SD Community Foundation pulls together resources to make grant award possible
Wednesday, July 30, 2014
The first in a series of grants awarded through a partnership between the South Dakota Community Foundation (SDCF) and the Bush Foundation were announced Tuesday in Sioux Falls.
Recipients will use the $71,950 divided among eight proposals from seven agencies to help with homelessness, higher education and developing a network of potential housing partners in Centerville.
Two of the grants come from the South Dakota Community Foundation’s South Dakota Fund, with the other six from the Bush Foundation’s Community Innovation Grants.
“For 27 years, the South Dakota Community Foundation really has been about connecting people, good people, with great causes throughout our state,” said SDCF president Stephanie Judson.
Last year, the SDCF awarded $5.5 million in grants through 650 funds it manages and through its grant-making program. Community Innovation Grants will be awarded twice more this year, each time totaling about $75,000, with $300,000 to be given out in 2015.
“South Dakota Community Foundation is proud to pull together resources to make today’s award possible,” Judson said.
The recipients included Dakota Resources of Renner, with a grant of $10,000, and the Abbott House of Mitchell, also $10,000.
Dakota Resources, known as South Dakota Rural Enterprise until two years ago, served as a champion and a catalyst for rural communities that want to reach their potential, president Beth Davis said.
It will use the funding to develop a statewide sustainability plan to expand its resource base and expand its impact on rural communities in South Dakota.
“We have contracted with Frontier Agency out of Watertown to help us tell our story,” Davis said. “We’re struggling to make it clear to other communities the resources that we have.”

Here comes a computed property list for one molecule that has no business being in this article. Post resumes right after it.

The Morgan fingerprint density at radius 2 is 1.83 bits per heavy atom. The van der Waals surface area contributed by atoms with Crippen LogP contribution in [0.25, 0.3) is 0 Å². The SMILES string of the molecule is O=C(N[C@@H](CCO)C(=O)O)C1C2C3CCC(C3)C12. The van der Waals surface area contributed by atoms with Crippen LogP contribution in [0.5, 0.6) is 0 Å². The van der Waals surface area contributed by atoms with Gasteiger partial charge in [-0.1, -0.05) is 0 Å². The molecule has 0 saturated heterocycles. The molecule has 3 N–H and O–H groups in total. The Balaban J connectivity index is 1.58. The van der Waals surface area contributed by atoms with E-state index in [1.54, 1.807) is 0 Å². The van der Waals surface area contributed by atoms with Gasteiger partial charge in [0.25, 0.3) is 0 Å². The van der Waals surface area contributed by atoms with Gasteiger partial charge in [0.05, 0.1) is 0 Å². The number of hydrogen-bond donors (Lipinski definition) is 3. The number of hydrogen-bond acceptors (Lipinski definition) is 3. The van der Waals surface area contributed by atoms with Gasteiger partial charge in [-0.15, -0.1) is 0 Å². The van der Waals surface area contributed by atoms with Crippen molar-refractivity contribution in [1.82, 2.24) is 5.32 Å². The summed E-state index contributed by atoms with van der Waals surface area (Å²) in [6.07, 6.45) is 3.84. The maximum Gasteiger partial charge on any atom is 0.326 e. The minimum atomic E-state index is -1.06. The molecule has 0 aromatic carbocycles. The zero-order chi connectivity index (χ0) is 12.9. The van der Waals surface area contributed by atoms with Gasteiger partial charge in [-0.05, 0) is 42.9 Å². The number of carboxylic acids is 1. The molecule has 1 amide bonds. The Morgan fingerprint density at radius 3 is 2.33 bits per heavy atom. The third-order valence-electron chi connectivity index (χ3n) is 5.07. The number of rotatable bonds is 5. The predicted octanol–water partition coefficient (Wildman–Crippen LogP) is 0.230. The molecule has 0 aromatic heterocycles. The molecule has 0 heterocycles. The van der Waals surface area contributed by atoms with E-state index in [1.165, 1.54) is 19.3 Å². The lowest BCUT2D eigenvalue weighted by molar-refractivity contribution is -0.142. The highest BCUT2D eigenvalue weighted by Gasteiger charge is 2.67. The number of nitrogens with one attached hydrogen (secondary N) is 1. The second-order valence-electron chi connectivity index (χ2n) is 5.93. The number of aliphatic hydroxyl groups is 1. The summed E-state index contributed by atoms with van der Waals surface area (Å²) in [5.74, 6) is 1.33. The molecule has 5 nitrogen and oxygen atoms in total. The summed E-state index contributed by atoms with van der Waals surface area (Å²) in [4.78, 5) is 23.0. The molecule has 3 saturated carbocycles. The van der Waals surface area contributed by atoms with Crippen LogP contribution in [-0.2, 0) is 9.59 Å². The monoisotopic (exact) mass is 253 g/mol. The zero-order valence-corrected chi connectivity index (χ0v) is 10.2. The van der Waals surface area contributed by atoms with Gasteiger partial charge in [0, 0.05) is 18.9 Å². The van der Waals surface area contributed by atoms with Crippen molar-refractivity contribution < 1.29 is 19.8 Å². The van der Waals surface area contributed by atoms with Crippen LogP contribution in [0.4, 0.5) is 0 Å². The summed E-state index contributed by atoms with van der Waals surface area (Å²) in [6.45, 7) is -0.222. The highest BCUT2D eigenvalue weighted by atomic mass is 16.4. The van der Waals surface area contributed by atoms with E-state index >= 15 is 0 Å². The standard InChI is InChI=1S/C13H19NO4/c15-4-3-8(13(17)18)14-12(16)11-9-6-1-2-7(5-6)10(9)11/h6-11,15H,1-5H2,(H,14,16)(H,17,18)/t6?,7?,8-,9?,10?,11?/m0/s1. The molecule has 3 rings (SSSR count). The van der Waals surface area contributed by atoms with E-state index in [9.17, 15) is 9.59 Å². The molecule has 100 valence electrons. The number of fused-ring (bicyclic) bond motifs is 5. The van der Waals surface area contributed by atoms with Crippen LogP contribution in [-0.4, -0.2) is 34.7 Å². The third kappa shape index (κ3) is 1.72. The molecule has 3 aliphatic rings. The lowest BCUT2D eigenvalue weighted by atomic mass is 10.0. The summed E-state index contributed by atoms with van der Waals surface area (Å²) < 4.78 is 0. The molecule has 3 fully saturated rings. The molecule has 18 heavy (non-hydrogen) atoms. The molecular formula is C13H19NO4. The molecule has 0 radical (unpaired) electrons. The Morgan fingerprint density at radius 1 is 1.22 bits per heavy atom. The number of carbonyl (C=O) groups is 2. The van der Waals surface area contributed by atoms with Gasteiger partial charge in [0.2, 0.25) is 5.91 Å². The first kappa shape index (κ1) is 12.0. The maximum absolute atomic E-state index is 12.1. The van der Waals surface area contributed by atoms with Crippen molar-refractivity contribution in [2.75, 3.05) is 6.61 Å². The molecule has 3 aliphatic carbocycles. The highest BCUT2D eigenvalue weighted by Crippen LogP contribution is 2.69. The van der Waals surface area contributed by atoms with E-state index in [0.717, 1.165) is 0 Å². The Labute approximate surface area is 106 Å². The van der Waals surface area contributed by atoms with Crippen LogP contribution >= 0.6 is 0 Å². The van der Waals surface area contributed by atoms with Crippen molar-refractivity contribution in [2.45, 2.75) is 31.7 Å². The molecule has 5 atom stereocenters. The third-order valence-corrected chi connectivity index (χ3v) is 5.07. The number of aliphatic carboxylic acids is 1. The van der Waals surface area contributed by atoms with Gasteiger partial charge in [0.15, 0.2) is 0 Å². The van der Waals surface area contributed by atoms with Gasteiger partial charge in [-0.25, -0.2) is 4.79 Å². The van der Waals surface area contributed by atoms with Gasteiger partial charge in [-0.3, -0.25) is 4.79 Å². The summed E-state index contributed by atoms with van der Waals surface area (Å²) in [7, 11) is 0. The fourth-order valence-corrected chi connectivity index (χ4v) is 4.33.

Dakota Resources’ rural entrepreneurship program has taught participating communities how important it is to nurture existing businesses, rather than devote all resources to bringing in a new industry.
“We’re giving them the tools, guiding them, coaching them and giving them the confidence,” Davis said.
“We want communities to be vital, thrive and take responsibility for their own futures.”
At the Abbott House, a residential treatment center for abused and neglected adolescent girls, the new Bridges program provides a therapeutic transitional living program.
Participants live in a home in a family setting with a married couple in charge, said Virginia Wishard Lambert, Abbott House’s development director.
Two independent-living apartments also are available for girls who are 18 years old but need someone to turn to for guidance as they begin to live completely on their own. No other program similar to that is available.
“The kids that we serve need more therapeutic care, not just foster homes,” Wishard Lambert said.
A total of 21 girls will take part in the Bridges program. Abbott House is expanding to a second therapeutic-foster-care facility.
“We’ll provide the type of home you or I would live in,” Wishard Lambert said.
Other recipients include St. Francis House; Lutheran Social Services’ Everyday Heroes mentoring program and the Center for New Americans program; Centerville Development Corp.; Sioux Falls Family YMCA and Kilian Community College.
• St. Francis House, $7,450
• Lutheran Social Services of South Dakota Everyday Heroes Mentoring Program, $7,500
• LSSSD Center for New Americans Program, $5,000
• Kilian Community College, $10,000
• Dakota Resources, Renner: $10,000
• Abbott House, Mitchell, $10,000
• Centerville Development Corp., $10,000
• Sioux Falls Family YMCA, $12,000